- By Robbie GramerRobbie Gramer is a staff writer at Foreign Policy. He writes for The Cable, FP’s real-time take on all things, well, foreign policy. Before he joined FP in 2016, he used to think in a tank, managing the NATO portfolio at the Atlantic Council for three years. He’s a graduate of American University’s School of International Service, where he studied international relations and European affairs. He has lived in both Washington and Brussels, though he grew up in Idaho and Oregon, so he’s a West Coaster at heart. When he’s not busy reporting, he’s probably busy starting three new books before he has finished the last one or planning a trip to a national park he hasn’t visited yet.
It was around midnight on Monday when Du Yun got an excited text from a colleague. “He just said, ‘Holy shit!’ That was his text,” she recalled. Then a follow-up text: “You just won a Pulitzer.”
It was for a piece of work she did to put the grisly world of human trafficking back on the public’s radar. And not through reporting or book-writing, but through opera. “I didn’t want a didactic telling of ‘this is what this problem’ is but rather to offer this shared experience to really address the evilness,” she said in an interview with Foreign Policy at its Abu Dhabi Culture Summit (fittingly, where she learned she won the prize).
The opera “Angel’s Bone” premiered in New York early last year to rave reviews, both for its artistry and the innovative way it tackled such a bleak topic. Wall Street Journal opera critic Heidi Waleson called the performance “an 80-minute descent into extreme cruelty…that leaves the listener shocked and drained.” Washington Post’s Anne Midgette praised it as “a work that gave me nightmares, yet one that I would nonetheless see again.”
The opera comes with a twist: It’s through the point of view not of the victims, but of the traffickers themselves. The opera tells the story of two angels who fall into the hands of a down-and-out married couple. They begin “pruning” the angels’ feathers and exploiting them to gain wealth. “A lot of times politics, global issues, are very black and white,” Du Yun said. “There is a place for that, but it’s also fantastic to have art side by side, from different viewpoints open for interpretations.”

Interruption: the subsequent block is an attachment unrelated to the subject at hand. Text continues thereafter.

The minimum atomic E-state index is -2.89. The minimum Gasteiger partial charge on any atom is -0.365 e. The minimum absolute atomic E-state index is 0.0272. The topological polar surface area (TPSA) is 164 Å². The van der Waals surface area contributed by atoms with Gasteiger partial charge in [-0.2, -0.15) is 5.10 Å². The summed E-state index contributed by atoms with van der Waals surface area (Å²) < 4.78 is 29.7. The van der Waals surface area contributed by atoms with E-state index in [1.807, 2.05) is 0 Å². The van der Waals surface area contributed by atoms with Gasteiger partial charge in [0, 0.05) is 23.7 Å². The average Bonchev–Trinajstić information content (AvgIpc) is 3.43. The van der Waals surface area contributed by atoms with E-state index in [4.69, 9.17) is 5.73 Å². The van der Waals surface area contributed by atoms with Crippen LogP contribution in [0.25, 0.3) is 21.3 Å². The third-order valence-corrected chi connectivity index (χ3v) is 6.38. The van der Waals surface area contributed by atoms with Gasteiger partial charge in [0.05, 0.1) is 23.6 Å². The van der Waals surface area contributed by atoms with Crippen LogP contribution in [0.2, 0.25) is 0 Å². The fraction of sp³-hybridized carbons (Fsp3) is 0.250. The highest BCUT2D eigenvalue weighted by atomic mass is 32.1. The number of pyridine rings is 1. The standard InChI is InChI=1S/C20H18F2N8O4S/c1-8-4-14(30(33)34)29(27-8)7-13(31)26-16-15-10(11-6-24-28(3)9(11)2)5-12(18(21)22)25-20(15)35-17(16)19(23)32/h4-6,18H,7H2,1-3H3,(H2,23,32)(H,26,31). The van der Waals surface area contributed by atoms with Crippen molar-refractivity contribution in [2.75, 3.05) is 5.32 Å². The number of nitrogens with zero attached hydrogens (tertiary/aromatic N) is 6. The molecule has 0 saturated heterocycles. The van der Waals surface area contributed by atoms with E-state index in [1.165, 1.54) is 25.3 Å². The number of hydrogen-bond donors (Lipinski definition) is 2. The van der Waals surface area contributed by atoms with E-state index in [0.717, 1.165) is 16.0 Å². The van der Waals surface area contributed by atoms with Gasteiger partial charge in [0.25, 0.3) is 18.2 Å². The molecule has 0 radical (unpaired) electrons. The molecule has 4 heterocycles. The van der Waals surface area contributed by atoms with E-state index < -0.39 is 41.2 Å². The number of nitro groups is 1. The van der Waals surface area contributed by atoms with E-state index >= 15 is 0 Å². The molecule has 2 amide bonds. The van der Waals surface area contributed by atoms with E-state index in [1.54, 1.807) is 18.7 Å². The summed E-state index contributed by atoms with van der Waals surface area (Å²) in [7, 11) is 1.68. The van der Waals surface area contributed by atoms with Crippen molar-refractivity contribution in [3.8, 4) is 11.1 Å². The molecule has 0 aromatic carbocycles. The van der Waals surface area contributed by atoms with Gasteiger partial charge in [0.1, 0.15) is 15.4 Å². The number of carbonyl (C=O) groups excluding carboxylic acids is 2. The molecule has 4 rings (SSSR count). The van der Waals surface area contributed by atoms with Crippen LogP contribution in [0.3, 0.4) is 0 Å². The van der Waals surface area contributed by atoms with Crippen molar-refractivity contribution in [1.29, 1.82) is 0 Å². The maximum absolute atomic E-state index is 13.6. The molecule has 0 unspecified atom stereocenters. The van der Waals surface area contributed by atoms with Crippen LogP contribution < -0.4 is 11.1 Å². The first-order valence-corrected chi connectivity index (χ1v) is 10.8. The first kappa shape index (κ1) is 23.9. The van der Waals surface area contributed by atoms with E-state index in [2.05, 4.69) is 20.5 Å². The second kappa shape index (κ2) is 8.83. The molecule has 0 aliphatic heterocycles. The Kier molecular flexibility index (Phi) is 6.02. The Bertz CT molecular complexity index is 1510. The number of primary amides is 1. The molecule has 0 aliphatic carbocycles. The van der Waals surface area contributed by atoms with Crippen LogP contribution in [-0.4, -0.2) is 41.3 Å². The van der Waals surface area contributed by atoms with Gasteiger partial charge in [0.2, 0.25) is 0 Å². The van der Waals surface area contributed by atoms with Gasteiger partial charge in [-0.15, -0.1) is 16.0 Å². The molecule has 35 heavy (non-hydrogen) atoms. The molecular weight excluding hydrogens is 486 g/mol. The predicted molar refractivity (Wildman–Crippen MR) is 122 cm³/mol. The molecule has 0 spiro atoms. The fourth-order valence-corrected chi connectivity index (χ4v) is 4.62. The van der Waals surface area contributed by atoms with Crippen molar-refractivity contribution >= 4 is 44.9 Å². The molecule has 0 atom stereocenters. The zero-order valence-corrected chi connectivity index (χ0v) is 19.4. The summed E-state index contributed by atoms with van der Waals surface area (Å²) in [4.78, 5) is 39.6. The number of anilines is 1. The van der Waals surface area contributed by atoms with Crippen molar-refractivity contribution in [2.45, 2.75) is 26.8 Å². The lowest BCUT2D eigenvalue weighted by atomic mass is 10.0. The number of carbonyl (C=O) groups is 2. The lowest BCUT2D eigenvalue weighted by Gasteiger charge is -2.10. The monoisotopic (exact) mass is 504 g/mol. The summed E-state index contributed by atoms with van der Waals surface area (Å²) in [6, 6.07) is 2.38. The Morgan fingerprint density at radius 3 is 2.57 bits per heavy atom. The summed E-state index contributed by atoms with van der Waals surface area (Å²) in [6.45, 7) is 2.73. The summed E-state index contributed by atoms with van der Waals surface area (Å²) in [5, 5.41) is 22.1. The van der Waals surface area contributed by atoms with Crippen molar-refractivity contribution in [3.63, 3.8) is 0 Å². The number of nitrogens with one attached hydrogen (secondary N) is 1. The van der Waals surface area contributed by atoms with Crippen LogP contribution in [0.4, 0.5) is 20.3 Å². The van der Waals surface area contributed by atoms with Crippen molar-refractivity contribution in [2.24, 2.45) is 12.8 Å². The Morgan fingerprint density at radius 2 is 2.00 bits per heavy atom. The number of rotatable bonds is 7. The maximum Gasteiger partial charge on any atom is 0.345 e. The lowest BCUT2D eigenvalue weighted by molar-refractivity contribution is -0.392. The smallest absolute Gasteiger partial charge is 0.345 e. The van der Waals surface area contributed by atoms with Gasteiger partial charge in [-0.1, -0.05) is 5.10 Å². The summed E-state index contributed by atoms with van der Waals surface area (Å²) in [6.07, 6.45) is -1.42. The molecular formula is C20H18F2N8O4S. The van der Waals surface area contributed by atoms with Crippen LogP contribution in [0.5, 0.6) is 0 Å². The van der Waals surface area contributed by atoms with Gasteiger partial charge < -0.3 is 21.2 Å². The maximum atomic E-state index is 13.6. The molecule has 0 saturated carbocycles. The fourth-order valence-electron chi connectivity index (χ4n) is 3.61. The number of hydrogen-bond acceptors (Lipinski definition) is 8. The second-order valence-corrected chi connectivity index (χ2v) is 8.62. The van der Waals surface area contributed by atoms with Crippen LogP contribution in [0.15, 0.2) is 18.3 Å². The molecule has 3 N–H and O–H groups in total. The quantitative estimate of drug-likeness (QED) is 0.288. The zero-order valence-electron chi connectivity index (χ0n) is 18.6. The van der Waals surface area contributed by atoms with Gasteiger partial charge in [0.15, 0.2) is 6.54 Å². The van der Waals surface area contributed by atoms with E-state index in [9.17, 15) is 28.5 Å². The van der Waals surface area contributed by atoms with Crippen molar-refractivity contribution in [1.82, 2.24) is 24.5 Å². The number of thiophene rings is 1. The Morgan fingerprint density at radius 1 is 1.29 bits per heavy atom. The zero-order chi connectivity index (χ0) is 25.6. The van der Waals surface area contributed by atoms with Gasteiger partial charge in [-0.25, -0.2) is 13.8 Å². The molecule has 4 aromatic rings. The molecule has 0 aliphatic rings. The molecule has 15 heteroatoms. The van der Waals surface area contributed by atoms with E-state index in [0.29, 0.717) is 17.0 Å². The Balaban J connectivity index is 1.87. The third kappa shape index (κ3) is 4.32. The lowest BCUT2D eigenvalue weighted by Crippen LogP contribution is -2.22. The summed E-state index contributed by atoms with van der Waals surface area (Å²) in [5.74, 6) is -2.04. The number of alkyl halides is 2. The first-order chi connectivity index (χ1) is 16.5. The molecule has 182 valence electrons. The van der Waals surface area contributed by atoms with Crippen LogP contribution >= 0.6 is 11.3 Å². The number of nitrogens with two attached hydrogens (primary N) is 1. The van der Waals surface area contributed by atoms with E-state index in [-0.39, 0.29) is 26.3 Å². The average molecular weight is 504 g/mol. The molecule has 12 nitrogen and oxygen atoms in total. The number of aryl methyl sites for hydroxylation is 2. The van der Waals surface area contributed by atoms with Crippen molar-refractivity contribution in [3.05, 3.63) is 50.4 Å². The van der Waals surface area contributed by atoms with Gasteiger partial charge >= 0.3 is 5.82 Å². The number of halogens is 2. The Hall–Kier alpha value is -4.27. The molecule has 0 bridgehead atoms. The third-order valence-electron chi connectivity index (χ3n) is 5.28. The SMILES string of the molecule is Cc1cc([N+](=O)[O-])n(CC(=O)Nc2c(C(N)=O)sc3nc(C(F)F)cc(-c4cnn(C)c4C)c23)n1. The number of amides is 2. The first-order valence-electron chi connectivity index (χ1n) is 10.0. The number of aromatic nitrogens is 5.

And if opera carries an effete, elitist reputation, Angel’s Bone is anything but. It weaves medieval, punk rock, electronica, and slew of other genres into its disturbing tale.
Despite the grim subject of her work, Du Yun herself comes across as friendly and expressive, weaving a sense of optimism and hope into the backstory of her opera. She said she drew a lot of inspiration from the survivors she worked with over the five years she composed it. She said she hopes her newfound ‘Pulitzer Prize winner’ title can highlight their stories for a wider audience.
Du Yun’s not a trafficking survivor herself, but she worked with numerous survivors, organizing meetings and workshops with them as she drafted her composition. “That really was just the most humbling experience I had,” she said. “They helped me to understand how to really tell the story.”
And it’s a story millions know too well. There are 21 million human trafficking victims worldwide, the International Labor Organization estimates, who are forced into labor, sexual exploitation, or slavery. Over half are women and girls.
For Du Yun’s audiences in United States, it’s closer to home than they might realize. “Often times when you think about these stories, you think it’s happening really far away…like in a Thailand or eastern Europe,” she said. “But the more research you do, the more you realize it happens right in New Jersey, right in Queens,” the New York-based artist said. While the numbers are inherently difficult to track, the anti-trafficking organization Polaris Project estimates the United States alone has hundreds of thousands trapped in sex and labor trafficking.
Du Yun, born and raised in Shanghai before moving to the United States, is returning to China to work on several new theater performances. After that, she says plans are in the works for a new project on Syrian refugees.
Correction: An earlier version of this article incorrectly stated Du Yun would pick up her Pulitzer award on her way to China. That has been removed.
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